Ilmatar(1860) by Finnish painter Robert Wilhelm Ekman is representative of Romanticism and depicts the air maiden Ilmatar from the Finnish national epic poem The Kalevala by Elias Lönnrot. The Kalevala is regarded as Finland’s most significant literature in the mid-19th century that is often portrayed in Finnish art. Here, Ilmatar descends from the air into the sea and becomes pregnant by the sea breeze. Her eggs shatter and parts of the egg shells create the land, sky, sun, moon, and stars, ultimately giving birth to the world.

A typical Scandinavian landscape rendition in the 19th century is seen in Rocky Landscape with Waterfall (1859) by leading romantic landscape painter from Sweden in the 1850s, Marcus Larson. Larson was largely known for delineating dramatic seascapes, coastal scenes, large rivers and waterfalls.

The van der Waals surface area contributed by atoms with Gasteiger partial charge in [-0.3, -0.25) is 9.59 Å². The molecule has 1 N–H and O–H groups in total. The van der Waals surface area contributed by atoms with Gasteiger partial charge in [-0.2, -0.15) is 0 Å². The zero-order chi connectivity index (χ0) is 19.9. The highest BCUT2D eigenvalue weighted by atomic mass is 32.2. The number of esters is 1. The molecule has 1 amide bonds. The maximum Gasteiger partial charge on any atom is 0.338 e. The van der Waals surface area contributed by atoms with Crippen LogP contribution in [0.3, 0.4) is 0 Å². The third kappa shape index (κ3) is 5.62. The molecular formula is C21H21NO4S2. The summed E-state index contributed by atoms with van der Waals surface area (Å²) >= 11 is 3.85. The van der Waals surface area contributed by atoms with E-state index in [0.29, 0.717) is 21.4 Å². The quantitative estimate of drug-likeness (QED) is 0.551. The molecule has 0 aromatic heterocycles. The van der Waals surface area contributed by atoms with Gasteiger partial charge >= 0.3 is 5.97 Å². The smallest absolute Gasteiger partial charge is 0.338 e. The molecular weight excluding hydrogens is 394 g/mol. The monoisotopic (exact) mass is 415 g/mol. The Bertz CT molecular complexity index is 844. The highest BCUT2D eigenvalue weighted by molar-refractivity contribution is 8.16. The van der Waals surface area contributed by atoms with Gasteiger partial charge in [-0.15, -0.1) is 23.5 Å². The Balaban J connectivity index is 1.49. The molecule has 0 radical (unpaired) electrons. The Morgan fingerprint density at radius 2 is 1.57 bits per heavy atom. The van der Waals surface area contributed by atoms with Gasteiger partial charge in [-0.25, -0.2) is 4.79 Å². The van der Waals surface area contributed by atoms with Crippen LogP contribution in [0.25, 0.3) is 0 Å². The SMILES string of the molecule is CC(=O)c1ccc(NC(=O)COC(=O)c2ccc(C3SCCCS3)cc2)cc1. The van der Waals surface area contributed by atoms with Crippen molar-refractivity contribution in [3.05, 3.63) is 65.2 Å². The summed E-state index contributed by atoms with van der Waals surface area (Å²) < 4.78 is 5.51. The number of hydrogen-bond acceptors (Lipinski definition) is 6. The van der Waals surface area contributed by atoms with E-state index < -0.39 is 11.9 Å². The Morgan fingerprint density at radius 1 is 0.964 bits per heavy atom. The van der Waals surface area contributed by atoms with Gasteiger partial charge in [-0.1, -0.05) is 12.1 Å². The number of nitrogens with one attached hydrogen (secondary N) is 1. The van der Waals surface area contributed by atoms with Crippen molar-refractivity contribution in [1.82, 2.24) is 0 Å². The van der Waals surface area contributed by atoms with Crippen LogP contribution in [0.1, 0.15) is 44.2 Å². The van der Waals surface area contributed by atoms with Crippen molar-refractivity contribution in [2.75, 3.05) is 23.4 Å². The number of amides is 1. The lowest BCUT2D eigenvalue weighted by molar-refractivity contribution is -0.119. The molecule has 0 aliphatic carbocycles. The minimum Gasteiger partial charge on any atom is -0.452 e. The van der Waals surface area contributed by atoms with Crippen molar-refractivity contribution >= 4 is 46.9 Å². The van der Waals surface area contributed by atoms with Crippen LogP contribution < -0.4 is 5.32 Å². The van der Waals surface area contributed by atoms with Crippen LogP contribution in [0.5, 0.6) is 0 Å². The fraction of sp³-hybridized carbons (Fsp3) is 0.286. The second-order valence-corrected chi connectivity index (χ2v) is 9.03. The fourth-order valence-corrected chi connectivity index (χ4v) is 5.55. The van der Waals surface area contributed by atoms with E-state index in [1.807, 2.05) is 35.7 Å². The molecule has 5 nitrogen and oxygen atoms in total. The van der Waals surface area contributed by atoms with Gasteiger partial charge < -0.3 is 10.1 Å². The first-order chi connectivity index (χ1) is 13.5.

Chapter 1 of the exhibition dwells on the power of nature—grand mountains, forests, lakes, midnight sun in short summers, and polar nights in long winters—as symbols of Scandinavia’s changing seasons. Nature stood as the most vital source of inspiration for all artists during this time.

Spring Evening in Jølster (1926) by Norwegian modernist painter Nikolai Astrup exemplifies the floral meadows of springtime in Norway. Varied hues of green are illuminated by the glowing light cast over the vibrant scenery. Astrup lived most of his life in Jølster. Being asthmatic, he often retreated outdoors to breathe, and this picture reflects his moments of wandering during the bright spring days.